Not all interview questions are created equal. There are minefields of illegal, potentially discriminatory interview questions to avoid. Beyond that, impractical questions that don’t help determine if someone is a good choice are a waste of time, at best. More critically, asking bad questions can lead to hiring the wrong person for the job.
Make sure you choose the best candidates by steering clear of these 5 truly awful interview questions:
1. Tell me about yourself
The problem with this widely used question is that there’s no telling what type of response you’ll get or if it will even provide you with useful information. Plus, you should have reviewed the candidate’s resume by now and asking this open-ended question could risk making you look unprepared for the interview.
Be direct and ask specific things about the candidate’s professional background that will give you the information you need to make a smart hiring decision.
Ask instead: What skills make you qualified for this position? What professional achievements are you most proud of?
2. Where do you see yourself in five years?
Let’s be honest, it’s likely that even YOU don’t know where you’ll be in five years. While it’s good to find a candidate with ambition, most people can’t see past a few days, let alone five years from now. Just because a candidate doesn’t have their entire life planned out doesn’t mean they won’t be a great employee.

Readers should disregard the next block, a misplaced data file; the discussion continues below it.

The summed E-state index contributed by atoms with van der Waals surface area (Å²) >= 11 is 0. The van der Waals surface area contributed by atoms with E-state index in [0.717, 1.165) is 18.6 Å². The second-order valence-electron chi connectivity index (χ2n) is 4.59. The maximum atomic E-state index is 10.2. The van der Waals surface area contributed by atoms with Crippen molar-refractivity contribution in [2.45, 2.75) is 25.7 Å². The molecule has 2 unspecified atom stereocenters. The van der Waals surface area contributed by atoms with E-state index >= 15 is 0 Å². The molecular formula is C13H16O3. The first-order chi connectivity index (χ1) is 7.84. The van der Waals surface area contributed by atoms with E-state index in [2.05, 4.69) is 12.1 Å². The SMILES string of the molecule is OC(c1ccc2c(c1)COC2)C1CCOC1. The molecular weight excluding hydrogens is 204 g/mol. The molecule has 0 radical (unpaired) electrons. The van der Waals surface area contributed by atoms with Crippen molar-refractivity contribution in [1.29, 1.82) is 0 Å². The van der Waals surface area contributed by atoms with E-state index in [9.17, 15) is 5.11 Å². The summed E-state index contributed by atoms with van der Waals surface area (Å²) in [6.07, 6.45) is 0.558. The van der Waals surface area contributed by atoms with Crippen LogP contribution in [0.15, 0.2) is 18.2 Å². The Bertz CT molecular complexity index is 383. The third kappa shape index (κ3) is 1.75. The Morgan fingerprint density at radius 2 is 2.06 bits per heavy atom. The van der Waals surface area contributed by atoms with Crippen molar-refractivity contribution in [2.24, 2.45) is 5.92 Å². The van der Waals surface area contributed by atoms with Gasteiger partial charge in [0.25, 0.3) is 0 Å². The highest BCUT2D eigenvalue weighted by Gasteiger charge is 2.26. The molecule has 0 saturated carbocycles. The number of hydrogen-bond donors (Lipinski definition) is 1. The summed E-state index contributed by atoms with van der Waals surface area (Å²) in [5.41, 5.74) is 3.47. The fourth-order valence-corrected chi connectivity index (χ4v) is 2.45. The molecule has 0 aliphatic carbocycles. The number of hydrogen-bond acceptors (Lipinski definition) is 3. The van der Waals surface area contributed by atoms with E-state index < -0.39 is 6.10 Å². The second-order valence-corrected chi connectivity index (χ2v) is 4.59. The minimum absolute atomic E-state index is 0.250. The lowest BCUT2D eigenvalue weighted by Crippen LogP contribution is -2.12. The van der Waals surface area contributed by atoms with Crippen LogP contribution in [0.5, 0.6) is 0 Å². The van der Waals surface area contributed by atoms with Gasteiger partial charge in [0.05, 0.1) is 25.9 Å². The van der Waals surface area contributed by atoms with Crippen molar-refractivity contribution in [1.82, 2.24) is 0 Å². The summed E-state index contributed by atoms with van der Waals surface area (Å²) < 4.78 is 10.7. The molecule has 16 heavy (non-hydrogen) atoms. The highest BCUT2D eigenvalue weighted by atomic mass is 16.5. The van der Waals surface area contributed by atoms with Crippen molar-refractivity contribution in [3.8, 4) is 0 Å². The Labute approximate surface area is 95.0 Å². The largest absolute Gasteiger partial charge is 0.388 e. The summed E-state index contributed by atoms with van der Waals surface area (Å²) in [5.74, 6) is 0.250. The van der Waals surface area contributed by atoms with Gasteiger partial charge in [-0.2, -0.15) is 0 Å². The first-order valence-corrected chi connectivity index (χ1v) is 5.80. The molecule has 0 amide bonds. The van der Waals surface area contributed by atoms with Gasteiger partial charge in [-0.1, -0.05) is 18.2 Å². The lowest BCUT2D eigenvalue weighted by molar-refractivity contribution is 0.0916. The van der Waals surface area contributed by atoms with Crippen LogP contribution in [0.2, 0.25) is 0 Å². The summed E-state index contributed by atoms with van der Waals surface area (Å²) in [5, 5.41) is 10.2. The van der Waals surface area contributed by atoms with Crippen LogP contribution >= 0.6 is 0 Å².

Side note: Hawaii’s hot job market means opportunities are abundant and career paths can change in an instant.
Ask instead: How does this job fit into your career plan? What interests you most about this position?
3. What is your greatest weakness?
This question rarely elicits an honest answer. After all, no candidate is going to truly tell you what their biggest flaw is when they’re trying to make a good impression. The question almost sets the candidate up to lie on your first encounter, setting a bad precedence for your potential working relationship. And do you really want to listen to those cringe-worthy, canned responses like “I work too hard” or “I’m too loyal to my employer”?
Ask instead: What type of training or guidance would you need from us to be successful in this position?
4. Do you work well under pressure?
“No. I crumble every time things get tough,” said no one ever. Asking questions where it’s clear you’re looking for a specific answer won’t give you any real insights into the person’s candidacy for the position. This includes other yes or no interview questions like: Are you a team player? Do you handle stress well? Are you goal-oriented?
Ask instead: Here at Company XYZ, we often work on tight deadlines. How do you effectively balance your workload?
5. What can you offer our company that others can’t?
Asking this question (or its look-a-like: why should we hire you?) is unfair to the candidate. How can they possibly compare themselves to people they don’t know? At the end of the day, it’s up to your team to determine which candidates are the best fit for your company.
Ask instead: Now that you know a little bit more about the position and company, how will your skills and experience help us grow?
Asking effective interview questions from the get-go will get your company one step closer to landing the perfect employee.
You don’t have to tackle the hiring process alone! If you have questions or would like to learn more about the services ALTRES Staffing offers, contact us today!